Australia's fighting run chase at Trent Bridge has been decimated by more high drama involving umpires and the decision review system.
In an instant, Australia lost 3-3 late on day four, putting their first Test hopes on life support.
Australia's frustration over Stuart Broad's not out nick on day three was compounded by further heartbreak at the hands of DRS.
At stumps, the tourists were 6-174, requiring another 137 runs to win with four wickets in hand.
The good news is there's still hope.
Magic man Ashton Agar (1no) is looking to complete his debut fairytale and will resume on Sunday with Brad Haddin (11no).
A frantic incident in the 59th over gave the extraordinary Ashes opener in Nottingham another twist.
Again Broad, Australia captain Michael Clarke and umpire Aleem Dar were at the centre of the controversy.
Broad (2-34) and England went up for a caught behind appeal off Clarke, with Dar originally not raising his finger but going to DRS to check whether wicketkeeper Matt Prior had taken the catch cleanly.
When replays showed Prior had, Dar raised his finger.
However, Clarke immediately signalled for a review as tensions grew out in the middle and the partisan crowd jeered their disapproval.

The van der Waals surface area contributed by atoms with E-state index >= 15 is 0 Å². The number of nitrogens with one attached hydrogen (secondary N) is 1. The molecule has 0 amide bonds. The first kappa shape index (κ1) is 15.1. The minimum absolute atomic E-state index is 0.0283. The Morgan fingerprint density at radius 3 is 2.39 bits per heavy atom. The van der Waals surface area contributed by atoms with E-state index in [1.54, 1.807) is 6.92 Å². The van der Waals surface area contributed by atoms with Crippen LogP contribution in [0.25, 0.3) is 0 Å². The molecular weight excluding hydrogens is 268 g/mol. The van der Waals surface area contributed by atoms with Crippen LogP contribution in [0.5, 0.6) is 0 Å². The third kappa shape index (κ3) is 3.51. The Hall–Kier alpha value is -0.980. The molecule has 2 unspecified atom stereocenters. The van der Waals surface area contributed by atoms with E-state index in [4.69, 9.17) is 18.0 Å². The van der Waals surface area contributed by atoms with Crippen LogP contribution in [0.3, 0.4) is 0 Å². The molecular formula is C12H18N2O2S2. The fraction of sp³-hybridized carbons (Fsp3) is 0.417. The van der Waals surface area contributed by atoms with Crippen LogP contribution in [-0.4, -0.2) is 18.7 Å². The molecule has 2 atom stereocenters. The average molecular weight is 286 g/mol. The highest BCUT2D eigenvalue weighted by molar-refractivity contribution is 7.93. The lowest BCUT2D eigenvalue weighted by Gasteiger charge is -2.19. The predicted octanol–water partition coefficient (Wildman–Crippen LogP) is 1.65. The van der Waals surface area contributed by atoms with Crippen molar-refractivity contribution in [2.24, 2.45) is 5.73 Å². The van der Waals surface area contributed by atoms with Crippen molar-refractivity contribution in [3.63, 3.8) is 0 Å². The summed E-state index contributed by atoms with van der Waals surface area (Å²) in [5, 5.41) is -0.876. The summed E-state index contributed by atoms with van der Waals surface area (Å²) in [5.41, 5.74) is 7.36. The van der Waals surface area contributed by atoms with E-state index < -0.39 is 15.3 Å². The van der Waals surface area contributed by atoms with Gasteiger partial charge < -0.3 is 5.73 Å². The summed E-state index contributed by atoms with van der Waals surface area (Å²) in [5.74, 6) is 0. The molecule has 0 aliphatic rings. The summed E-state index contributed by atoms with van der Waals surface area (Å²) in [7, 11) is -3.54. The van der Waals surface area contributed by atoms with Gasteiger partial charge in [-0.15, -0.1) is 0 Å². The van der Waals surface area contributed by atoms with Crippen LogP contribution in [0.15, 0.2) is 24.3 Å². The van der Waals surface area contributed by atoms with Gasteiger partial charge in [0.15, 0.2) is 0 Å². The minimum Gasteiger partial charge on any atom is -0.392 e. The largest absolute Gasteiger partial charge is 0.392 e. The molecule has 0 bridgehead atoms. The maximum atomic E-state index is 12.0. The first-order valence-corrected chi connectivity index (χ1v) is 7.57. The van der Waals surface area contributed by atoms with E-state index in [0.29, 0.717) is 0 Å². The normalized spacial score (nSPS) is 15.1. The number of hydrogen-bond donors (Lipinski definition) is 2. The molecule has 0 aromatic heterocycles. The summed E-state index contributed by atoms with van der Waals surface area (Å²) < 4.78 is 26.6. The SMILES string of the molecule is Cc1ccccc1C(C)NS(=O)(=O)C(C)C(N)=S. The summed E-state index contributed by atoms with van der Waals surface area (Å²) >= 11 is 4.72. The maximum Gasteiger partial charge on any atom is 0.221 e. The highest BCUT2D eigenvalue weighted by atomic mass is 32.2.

HotSpot showed a faint mark on the side of Clarke's bat and he was given his marching orders.
With that, Australia's hopes of victory took a major dip.
The very next ball, Steve Smith was out lbw to Graeme Swann (2-64) at the other end.
Because Clarke had wasted Australia's final challenge, Smith couldn't go upstairs, but it wouldn't have mattered anyway - he was plumb.
Then two overs later, Phil Hughes was given out lbw in an agonisingly unlucky DRS overrule.
Hughes had been given not out on the field and replays seemed to suggest Swann had hit him outside the line.
But hawk eye showed enough of the ball had pitched.
That made it four umpire's calls that have gone against Australia this Test match.
Clarke's decision to review his dismissal was another moment of controversy and will yet again ignite the debate about whether players should walk or exercise their right to let the officials make the call.
Batsmen usually know when they've nicked the ball and Clarke's call for a lifeline appeared to be a desperate measure to try to get some luck out of the DRS.
Back in the 2010 Ashes Test at Adelaide, Clarke stood his ground on a similar incident, but was given out when an England review showed he was clearly caught.
Later, Clarke tweeted an apology.
Chris Rogers (52) and Shane Watson (46) put 84 on for the first wicket, before the Australians lost Watson and then Ed Cowan to make it 2-111 at tea.
Cowan's Test career is now in significant doubt.
Earlier, Ian Bell (109) and Broad (65) put on 138 to power England to 375 in their second innings and set Australia 311 for victory.
If Australia can chase down the target, it will be the highest successful run chase at Trent Bridge and one of the biggest in the history of the baggy green.
The opinions expressed here are the views of the writer and do not necessarily reflect the views and opinions of Cricket Australia
First Posted 14 July, 2013 4:00AM AEST